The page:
Finally, there has been several questions concerning the impact of most favored nations (MFNs) and alternative distribution methods (ADMs) clauses in the contracts that programming companies have made with MVPDs and other distribution services. As I mentioned in the beginning of my talk, I studied these types of vertical constraints during my time at the FTC. In fact, these contract provisions have been studied for quite some time, with Supreme Court cases going back to the 1940s discussing the impact of these types of provisions. Many an economic dissertation and journals have analyzed if and when these types of provisions lead to pro and anti-competitive results.
With respect to the programming sources that entered into these MFNs and ADMs with the existing distribution companies at that time several years ago, they may be hampered now in expanding that distribution with the new OVDs and OTTs services. But, that does not mean that these provisions were or are anticompetitive. These new programming services may not have been able to get distribution at their initial launch without having those provisions. Steve Salop and Fiona Scott Morton, both serious and experienced antitrust economists listed in a 2013 article some conditions that would suggest that MFNs are less likely to raise antitrust concerns and one seemed very relevant to new programming:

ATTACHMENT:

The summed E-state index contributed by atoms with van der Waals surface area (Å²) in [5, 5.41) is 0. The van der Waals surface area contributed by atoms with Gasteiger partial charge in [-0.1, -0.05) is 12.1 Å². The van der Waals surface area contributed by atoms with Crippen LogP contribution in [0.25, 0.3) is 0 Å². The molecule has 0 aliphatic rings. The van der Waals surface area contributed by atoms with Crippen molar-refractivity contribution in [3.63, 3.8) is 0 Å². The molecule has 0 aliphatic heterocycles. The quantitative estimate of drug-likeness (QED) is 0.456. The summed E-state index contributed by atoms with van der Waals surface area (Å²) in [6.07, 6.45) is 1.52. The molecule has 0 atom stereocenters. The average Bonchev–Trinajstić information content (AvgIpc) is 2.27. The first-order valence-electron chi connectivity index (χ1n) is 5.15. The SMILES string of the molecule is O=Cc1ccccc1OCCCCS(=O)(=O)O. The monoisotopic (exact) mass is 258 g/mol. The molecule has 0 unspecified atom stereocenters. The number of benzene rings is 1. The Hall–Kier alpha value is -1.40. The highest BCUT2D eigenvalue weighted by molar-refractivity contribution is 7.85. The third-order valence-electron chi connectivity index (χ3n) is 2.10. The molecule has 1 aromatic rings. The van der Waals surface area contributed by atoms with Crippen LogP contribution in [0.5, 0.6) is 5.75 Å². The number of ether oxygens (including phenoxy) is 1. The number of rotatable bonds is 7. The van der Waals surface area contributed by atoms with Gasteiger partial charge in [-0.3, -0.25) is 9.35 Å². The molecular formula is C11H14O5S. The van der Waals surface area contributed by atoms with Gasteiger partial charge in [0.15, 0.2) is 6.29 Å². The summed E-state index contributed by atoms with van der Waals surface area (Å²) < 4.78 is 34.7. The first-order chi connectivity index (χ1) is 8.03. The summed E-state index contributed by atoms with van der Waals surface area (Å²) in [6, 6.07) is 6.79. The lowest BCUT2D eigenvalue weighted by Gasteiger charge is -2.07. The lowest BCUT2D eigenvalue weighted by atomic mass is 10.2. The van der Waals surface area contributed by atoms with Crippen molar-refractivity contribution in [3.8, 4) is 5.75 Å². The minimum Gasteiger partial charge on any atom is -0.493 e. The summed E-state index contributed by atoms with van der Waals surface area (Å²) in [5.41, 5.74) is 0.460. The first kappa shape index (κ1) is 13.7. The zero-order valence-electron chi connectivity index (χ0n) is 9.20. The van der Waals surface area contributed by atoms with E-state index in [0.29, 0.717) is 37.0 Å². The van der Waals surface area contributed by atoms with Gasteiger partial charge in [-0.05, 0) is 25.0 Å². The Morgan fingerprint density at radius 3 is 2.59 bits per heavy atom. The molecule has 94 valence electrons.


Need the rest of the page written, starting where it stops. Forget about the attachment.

Input has uncertain value for innovative new product with resulting potential for delays and holdout problems.
In other words, the uncertainty surrounding new programming networks might have been too great at the time of debut that the existing MVPDs at that time would not have ever carried them. And, we might not even be thinking about these programming services and their expanding into OVD and OTT services without those contract provisions.
In conclusion, as has been discussed during this entire day, these OVD and OTT services have seen incredible acceptance by consumers, and has prompted important competitive responses by the existing program distribution systems. While there could be instances where particular OVD and OTT services may have some difficulty in securing certain type of programming, it does not seem those difficulties have severely hampered their growth.